Fulbright scholar aiming for personalised treatment for cerebral palsy
Associate Professor Michael Fahey from Monash University’s School of Clinical Sciences at Monash Health (SCS), has been awarded a prestigious Fulbright scholarship to better understand the neurology and genetics in people affected by cerebral palsy.
Five postgraduate student scholarships have also been awarded to Monash University alumni.
The flagship foreign exchange scholarship program of the US, the Fulbright Program increases binational research collaboration and the exchange of ideas. The Scholarship will enable Professor Fahey to collaborate with the University of Arizona’s Neurogenetic Laboratory to characterise the genetic changes that lead to cerebral palsy.
Cerebral palsy (CP) is the most common disability in childhood affecting more than 800,000 Americans and Australians.
Associate Professor Fahey, who is also Head of Paediatric Neurology at Monash Children’s Hospital, said recent studies indicate that about 30% of people with CP have a genetic contribution to their condition.
“For those affected by CP, finding these answers is essential for counselling, surveillance, early detection and for developing precision therapeutic strategies,” Associate Professor Fahey said.
“People affected by neurological disability are looking for a reason why this has happened and what to do about it.”
Thanks to the Fulbright Scholarship, Associate Professor Fahey will work with Professor Kruer at the University of Arizona to combine world-leading neuroimaging data from the CSIRO with contemporary genomic techniques to better understand complex neurological diseases.
“I am ultimately aiming to cure rather than treat those diseases,” Associate Professor Fahey said.
“In the emerging era of precision medicine, where therapies are increasingly tailored to an individual genomic variation, understanding this data will lead to personalised treatment.”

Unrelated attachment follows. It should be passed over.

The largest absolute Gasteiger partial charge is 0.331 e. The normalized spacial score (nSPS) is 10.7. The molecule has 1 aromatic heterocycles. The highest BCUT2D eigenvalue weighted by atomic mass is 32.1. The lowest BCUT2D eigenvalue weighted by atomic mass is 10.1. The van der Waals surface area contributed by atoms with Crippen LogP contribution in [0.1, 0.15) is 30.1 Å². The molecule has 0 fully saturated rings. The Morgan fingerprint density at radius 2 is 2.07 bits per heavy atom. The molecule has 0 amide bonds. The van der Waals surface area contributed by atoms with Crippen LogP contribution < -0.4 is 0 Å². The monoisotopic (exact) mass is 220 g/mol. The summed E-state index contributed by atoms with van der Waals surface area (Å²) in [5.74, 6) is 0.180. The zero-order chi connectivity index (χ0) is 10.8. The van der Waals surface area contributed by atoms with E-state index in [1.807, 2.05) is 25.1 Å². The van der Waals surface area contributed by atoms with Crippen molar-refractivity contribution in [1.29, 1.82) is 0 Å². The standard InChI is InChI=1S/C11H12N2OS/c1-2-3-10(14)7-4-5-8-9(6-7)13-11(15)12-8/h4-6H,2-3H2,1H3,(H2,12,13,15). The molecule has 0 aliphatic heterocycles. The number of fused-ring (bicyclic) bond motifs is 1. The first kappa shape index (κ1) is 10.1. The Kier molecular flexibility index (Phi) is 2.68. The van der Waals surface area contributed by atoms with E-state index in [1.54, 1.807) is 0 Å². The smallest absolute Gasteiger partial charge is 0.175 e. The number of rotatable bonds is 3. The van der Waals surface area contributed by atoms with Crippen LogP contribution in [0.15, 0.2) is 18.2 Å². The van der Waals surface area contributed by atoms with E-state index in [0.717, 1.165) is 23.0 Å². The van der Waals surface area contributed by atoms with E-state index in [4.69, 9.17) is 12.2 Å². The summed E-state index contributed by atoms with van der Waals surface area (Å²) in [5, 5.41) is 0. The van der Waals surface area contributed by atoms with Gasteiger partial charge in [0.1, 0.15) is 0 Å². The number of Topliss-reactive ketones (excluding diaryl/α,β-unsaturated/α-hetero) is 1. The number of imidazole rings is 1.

In further Fulbright success, five postgraduate student scholarships have been awarded to Monash University alumni.
2014 Monash Bachelor of Medicine and Surgery graduate Dr William Yan is passionate about global vision impairment and blindness prevention in ophthalmology using data and technology-driven approaches.
As the recipient of the Fulbright Future Scholarship he will have the opportunity to pursue a fully-funded degree at Stanford University as well as a fellowship in ophthalmology and health informatics.
“The Fulbright Future Scholarship will support me to continue this journey at Stanford, where there is a rich tradition of ophthalmic innovation, ideas cross-fertilisation and interdisciplinary collaborations with the technology industry and computer sciences,” Dr Yan said.
Meanwhile, 2017 Monash medical graduate Dr Khoa Cao has been awarded a Fulbright Future Scholarship to specialise in low-resource medical technology, combining the principles of clinical medicine, public health, digital health and biomedical engineering.
“Low-resource medical technology aims to develop cost-efficient technologies of high quality and is becoming exceedingly important in ensuring the sustainability of healthcare systems and the alleviation of health inequity for disadvantaged populations around the world,” Dr Cao said.
Other Monash recipients include alumni Dr Eddie Cliff, Hyab Mehari Abraha and Lance Truong.